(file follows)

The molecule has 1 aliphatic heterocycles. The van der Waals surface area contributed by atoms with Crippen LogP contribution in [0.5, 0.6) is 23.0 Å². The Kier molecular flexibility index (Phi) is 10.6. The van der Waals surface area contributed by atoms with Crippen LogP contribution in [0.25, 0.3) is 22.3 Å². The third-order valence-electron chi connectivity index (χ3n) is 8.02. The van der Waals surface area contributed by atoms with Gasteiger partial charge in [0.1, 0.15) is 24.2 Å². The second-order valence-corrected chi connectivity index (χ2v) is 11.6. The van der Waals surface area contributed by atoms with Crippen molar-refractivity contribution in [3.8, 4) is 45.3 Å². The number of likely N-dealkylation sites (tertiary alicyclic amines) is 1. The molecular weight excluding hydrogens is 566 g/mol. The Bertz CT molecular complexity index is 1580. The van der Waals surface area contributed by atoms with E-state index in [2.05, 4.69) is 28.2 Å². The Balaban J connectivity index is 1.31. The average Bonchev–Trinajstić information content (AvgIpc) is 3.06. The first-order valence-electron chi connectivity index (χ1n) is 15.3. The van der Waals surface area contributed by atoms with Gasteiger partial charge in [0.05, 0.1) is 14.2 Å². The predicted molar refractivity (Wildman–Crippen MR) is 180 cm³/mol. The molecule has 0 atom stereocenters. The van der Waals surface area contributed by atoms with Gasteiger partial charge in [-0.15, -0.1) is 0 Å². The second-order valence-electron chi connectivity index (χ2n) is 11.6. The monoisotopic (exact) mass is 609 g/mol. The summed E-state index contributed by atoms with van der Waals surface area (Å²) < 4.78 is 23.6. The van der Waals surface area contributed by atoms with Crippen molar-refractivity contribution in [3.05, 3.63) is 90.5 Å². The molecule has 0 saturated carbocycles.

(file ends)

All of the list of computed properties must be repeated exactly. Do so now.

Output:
The molecule has 1 aliphatic heterocycles. The van der Waals surface area contributed by atoms with Crippen LogP contribution in [0.5, 0.6) is 23.0 Å². The Kier molecular flexibility index (Phi) is 10.6. The van der Waals surface area contributed by atoms with Crippen LogP contribution in [0.25, 0.3) is 22.3 Å². The third-order valence-electron chi connectivity index (χ3n) is 8.02. The van der Waals surface area contributed by atoms with Gasteiger partial charge in [0.1, 0.15) is 24.2 Å². The second-order valence-corrected chi connectivity index (χ2v) is 11.6. The van der Waals surface area contributed by atoms with Crippen molar-refractivity contribution in [3.8, 4) is 45.3 Å². The number of likely N-dealkylation sites (tertiary alicyclic amines) is 1. The molecular weight excluding hydrogens is 566 g/mol. The Bertz CT molecular complexity index is 1580. The van der Waals surface area contributed by atoms with E-state index in [2.05, 4.69) is 28.2 Å². The Balaban J connectivity index is 1.31. The average Bonchev–Trinajstić information content (AvgIpc) is 3.06. The first-order valence-electron chi connectivity index (χ1n) is 15.3. The van der Waals surface area contributed by atoms with Gasteiger partial charge in [0.05, 0.1) is 14.2 Å². The predicted molar refractivity (Wildman–Crippen MR) is 180 cm³/mol. The molecule has 0 atom stereocenters. The van der Waals surface area contributed by atoms with Gasteiger partial charge in [-0.15, -0.1) is 0 Å². The second-order valence-electron chi connectivity index (χ2n) is 11.6. The monoisotopic (exact) mass is 609 g/mol. The summed E-state index contributed by atoms with van der Waals surface area (Å²) < 4.78 is 23.6. The van der Waals surface area contributed by atoms with Crippen molar-refractivity contribution in [3.05, 3.63) is 90.5 Å². The molecule has 0 saturated carbocycles.